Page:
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Franklin Tao

Franklin Tao

University of Notre Dame
USA

Biography

Franklin (Feng) Tao joined the Department of Chemistry and Biochemistry at University of Notre Dame in 2010 after a postdoctoral fellowship at University of California at Berkeley and Lawrence Berkeley National Lab. He is a tenure-track assistant professor. He severs on editorial boards of Scientific Reports of Nature Publishing group and advisory editorial boards of Chemical Society of Reviews and Catalysis Science & Technology of RSC and a couple of other journals. He was elected as a fellow of Royal Society of Chemistry in 2013. He has published about 100 peer-reviewed articles. The research projects of Franklin (Feng) Tao group are in the interdisciplinary field of heterogeneous catalysis, nanoscience, analytical chemistry, and materials chemistry. They focus on important catalysis at nanoscale involved in chemical and energy transformation, pollution control, and environmental remediation. The goal of their research projects is to develop efficient nanocomposite catalytic systems using syntheses that build on information obtained from in-situ and operando studies. Their catalysis studies utilize next-generation analytical techniques including in-house (using monochromated Al Ka in his group) ambient pressure X-ray photoelectron spectroscopy (AP-XPS) tracking surface chemistry of nanocatalysts under reaction conditions and during catalysis and ambient pressure high temperature scanning tunneling microscopy (APHT-STM). These techniques provide in-situ information at molecular level for catalytic reactions in chemical and energy transformations. The researches in Franklin (Feng) Tao group include (1) synthesis of nanostructured catalytic materials with controllable composition and structure, (2) measurement of catalytic performance, (3) in-situ and operando studies of structure of nanocatalysts under reaction conditions and during catalysis using AP-XPS, and (4) instrumentation for characterization of solid surfaces in reactive environment.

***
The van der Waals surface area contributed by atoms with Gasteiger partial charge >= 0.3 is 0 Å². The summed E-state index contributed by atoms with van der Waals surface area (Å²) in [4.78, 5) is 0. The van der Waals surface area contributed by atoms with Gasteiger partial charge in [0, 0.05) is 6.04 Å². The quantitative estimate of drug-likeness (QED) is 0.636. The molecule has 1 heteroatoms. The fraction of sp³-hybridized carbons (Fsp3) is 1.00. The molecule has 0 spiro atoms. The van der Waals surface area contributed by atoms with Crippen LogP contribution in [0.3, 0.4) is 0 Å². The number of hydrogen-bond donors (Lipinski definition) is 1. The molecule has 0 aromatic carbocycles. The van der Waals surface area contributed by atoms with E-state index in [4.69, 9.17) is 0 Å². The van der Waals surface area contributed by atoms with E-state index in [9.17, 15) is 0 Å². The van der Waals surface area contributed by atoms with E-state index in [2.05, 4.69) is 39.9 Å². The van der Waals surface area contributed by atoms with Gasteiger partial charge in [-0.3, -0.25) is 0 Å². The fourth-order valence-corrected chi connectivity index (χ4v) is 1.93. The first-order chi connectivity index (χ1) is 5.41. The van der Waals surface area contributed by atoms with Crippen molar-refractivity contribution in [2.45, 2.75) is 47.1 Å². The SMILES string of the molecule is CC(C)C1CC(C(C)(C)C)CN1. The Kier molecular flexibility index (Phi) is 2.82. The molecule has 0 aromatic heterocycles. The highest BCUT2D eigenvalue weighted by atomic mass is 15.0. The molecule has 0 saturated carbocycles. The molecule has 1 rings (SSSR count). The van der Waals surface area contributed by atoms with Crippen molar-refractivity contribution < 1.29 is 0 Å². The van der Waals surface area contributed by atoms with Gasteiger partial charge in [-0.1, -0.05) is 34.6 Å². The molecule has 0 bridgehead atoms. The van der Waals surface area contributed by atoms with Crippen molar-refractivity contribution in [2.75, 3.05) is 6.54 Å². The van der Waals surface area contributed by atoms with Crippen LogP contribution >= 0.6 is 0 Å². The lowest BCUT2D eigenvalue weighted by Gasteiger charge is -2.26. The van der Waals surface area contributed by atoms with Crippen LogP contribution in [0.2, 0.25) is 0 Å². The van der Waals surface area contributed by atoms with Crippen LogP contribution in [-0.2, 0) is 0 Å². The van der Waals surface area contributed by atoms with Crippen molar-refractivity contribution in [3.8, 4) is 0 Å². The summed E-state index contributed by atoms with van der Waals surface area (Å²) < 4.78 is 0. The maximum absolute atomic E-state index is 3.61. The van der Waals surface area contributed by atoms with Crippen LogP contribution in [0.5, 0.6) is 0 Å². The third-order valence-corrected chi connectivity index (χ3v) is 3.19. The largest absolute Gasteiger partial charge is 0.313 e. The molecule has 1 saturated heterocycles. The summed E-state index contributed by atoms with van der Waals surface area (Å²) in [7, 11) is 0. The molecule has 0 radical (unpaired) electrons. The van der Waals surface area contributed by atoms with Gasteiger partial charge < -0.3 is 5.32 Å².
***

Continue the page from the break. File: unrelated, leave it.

Research